October 3 marks 12 years of living with HIV for AIDS Foundation Chicago (AFC)'s Director of Government Relations.
A Black man.
A Black gay man.
A Black gay man living with HIV.
I am all of those and greater than the sum of the parts. My intersecting identities. The things that make me who I am and who I want to be. The identities that have shaped my life’s experience, sharpened my vision, and amplified my voice. And dear God, I’m still here.
To be completely honest, I’m astonished that I am here. Because it wasn’t that long ago that I was afraid to look forward in my life. Living my life stuck in neutral. Running away from my own shadow in a dead sprint. Content with hiding my dreams and aspirations from myself and from the light of day. Allowing past traumas, hurt, and failures to uproot any new possibilities before they were planted. But dear God, I’m still here. Comfortable in my own skin and living my truth. Guarding my peace while putting one foot in front of the other.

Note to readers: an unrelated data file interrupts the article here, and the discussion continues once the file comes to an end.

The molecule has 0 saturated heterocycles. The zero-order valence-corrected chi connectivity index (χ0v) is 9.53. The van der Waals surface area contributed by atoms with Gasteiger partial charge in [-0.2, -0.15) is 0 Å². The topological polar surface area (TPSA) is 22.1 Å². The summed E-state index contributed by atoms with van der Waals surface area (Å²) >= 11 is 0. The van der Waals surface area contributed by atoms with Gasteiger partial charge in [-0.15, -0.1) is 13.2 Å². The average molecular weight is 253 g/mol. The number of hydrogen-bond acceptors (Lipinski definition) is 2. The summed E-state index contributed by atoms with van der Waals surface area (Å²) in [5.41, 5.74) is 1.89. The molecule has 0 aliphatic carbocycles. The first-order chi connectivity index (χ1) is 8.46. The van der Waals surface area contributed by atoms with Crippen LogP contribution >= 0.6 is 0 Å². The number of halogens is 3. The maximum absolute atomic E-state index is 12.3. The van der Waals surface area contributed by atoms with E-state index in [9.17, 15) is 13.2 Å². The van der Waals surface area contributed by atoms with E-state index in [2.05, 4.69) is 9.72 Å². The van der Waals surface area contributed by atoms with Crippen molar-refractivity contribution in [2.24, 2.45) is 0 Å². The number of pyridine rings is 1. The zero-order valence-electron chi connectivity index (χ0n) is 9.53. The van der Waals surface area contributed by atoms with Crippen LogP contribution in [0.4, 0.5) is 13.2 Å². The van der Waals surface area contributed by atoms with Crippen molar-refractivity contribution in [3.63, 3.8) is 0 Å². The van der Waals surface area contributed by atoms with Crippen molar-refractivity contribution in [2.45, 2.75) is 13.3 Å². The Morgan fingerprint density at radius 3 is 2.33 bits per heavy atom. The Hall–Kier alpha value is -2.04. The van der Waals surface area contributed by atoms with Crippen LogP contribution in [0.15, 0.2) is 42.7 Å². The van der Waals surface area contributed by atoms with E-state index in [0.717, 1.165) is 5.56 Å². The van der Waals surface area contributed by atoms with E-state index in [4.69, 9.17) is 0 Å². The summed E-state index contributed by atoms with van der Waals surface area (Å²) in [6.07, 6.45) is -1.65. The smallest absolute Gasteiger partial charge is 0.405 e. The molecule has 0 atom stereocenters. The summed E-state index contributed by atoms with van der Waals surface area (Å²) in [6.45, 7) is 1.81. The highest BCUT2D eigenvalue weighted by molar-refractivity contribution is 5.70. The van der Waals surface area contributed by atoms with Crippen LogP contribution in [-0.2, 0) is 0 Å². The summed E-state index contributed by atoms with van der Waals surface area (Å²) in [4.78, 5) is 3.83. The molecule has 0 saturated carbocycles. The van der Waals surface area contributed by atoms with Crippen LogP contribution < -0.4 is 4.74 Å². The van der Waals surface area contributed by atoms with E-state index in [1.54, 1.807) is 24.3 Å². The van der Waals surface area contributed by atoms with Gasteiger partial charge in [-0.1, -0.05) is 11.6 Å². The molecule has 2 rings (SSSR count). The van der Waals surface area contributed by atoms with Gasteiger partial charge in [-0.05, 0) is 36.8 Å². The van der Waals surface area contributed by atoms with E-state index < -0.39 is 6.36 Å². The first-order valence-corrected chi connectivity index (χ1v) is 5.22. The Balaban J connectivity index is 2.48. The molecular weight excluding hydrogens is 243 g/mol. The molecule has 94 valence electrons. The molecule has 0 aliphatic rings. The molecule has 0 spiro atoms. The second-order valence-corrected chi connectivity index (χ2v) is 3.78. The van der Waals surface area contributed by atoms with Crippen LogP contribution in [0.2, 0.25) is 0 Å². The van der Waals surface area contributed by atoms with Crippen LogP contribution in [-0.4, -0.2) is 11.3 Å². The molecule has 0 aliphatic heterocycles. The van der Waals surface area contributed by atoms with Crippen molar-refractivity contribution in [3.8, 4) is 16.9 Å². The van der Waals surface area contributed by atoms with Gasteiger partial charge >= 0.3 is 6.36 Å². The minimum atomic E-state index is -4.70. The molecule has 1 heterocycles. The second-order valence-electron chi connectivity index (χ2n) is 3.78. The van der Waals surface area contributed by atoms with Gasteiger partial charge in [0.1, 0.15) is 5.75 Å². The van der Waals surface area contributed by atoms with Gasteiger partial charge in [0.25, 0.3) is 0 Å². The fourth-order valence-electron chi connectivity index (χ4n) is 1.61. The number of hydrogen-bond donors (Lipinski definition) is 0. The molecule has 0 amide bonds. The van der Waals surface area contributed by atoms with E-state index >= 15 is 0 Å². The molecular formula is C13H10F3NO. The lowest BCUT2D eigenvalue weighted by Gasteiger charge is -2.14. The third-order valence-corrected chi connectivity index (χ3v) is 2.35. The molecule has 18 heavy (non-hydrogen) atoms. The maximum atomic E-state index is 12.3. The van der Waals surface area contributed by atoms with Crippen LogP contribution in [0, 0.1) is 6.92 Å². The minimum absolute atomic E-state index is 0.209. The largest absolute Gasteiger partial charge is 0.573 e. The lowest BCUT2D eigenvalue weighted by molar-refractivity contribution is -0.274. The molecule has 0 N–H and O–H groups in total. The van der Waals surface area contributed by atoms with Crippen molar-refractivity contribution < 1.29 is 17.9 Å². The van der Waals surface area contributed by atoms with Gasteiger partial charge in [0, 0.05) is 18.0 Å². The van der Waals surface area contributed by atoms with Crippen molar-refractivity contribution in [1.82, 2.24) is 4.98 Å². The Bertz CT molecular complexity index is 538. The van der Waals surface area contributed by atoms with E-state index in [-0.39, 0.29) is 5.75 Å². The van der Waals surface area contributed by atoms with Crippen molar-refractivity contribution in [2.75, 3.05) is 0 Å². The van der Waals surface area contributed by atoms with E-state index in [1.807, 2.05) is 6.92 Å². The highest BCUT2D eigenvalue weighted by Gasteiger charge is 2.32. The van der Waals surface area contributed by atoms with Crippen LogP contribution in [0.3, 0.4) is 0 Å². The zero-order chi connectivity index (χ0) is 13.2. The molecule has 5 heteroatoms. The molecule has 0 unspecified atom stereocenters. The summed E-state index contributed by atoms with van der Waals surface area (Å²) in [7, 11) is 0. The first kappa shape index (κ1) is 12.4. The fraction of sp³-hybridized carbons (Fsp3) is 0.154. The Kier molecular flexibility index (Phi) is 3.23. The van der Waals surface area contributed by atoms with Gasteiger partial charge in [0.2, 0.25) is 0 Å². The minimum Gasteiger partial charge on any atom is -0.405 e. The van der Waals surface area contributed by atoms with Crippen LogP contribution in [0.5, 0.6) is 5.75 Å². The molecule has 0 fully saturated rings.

To be completely transparent, I wasn’t supposed to make it through birth, yet I’m still here. I’ve previously tried to end my own life, yet I’m still here. I’m still here 12 years after being given an AIDS diagnosis and six months to live. Dear God, I’m still here.
This is the first part of an article originally posted on POZ. To read the full story, click here.